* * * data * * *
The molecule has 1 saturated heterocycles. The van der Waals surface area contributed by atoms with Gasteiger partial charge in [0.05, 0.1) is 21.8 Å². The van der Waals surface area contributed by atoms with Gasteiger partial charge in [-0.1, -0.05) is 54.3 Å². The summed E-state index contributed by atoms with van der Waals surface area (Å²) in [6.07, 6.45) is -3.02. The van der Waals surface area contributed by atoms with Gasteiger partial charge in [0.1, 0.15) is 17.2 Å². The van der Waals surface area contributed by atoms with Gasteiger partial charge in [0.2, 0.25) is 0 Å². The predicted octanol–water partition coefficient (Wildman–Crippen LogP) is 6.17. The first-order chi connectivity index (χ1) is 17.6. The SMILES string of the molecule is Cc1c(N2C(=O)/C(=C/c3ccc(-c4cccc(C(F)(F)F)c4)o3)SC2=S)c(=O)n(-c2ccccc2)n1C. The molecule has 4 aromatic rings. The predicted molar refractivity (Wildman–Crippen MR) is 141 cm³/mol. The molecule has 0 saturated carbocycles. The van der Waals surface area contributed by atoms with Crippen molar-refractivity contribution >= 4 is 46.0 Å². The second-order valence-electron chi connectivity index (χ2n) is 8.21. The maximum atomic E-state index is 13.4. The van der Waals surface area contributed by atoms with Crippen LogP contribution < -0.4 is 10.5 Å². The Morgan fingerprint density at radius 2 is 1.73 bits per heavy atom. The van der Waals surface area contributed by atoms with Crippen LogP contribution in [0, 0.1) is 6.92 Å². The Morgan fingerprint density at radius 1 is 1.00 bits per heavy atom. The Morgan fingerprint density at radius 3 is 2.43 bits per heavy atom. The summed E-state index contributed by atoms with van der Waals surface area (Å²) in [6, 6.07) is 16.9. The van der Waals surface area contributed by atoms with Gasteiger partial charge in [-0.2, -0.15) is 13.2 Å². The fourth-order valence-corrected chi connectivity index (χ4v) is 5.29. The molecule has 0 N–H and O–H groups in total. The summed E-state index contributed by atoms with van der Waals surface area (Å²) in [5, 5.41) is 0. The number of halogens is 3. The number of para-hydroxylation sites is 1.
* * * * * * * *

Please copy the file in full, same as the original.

The molecule has 1 saturated heterocycles. The van der Waals surface area contributed by atoms with Gasteiger partial charge in [0.05, 0.1) is 21.8 Å². The van der Waals surface area contributed by atoms with Gasteiger partial charge in [-0.1, -0.05) is 54.3 Å². The summed E-state index contributed by atoms with van der Waals surface area (Å²) in [6.07, 6.45) is -3.02. The van der Waals surface area contributed by atoms with Gasteiger partial charge in [0.1, 0.15) is 17.2 Å². The van der Waals surface area contributed by atoms with Gasteiger partial charge in [0.2, 0.25) is 0 Å². The predicted octanol–water partition coefficient (Wildman–Crippen LogP) is 6.17. The first-order chi connectivity index (χ1) is 17.6. The SMILES string of the molecule is Cc1c(N2C(=O)/C(=C/c3ccc(-c4cccc(C(F)(F)F)c4)o3)SC2=S)c(=O)n(-c2ccccc2)n1C. The molecule has 4 aromatic rings. The predicted molar refractivity (Wildman–Crippen MR) is 141 cm³/mol. The molecule has 0 saturated carbocycles. The van der Waals surface area contributed by atoms with Crippen molar-refractivity contribution >= 4 is 46.0 Å². The second-order valence-electron chi connectivity index (χ2n) is 8.21. The maximum atomic E-state index is 13.4. The van der Waals surface area contributed by atoms with Crippen LogP contribution < -0.4 is 10.5 Å². The Morgan fingerprint density at radius 2 is 1.73 bits per heavy atom. The van der Waals surface area contributed by atoms with Crippen LogP contribution in [0, 0.1) is 6.92 Å². The Morgan fingerprint density at radius 1 is 1.00 bits per heavy atom. The Morgan fingerprint density at radius 3 is 2.43 bits per heavy atom. The summed E-state index contributed by atoms with van der Waals surface area (Å²) in [6, 6.07) is 16.9. The van der Waals surface area contributed by atoms with Gasteiger partial charge in [-0.2, -0.15) is 13.2 Å². The fourth-order valence-corrected chi connectivity index (χ4v) is 5.29. The molecule has 0 N–H and O–H groups in total. The summed E-state index contributed by atoms with van der Waals surface area (Å²) in [5, 5.41) is 0. The number of halogens is 3. The number of para-hydroxylation sites is 1.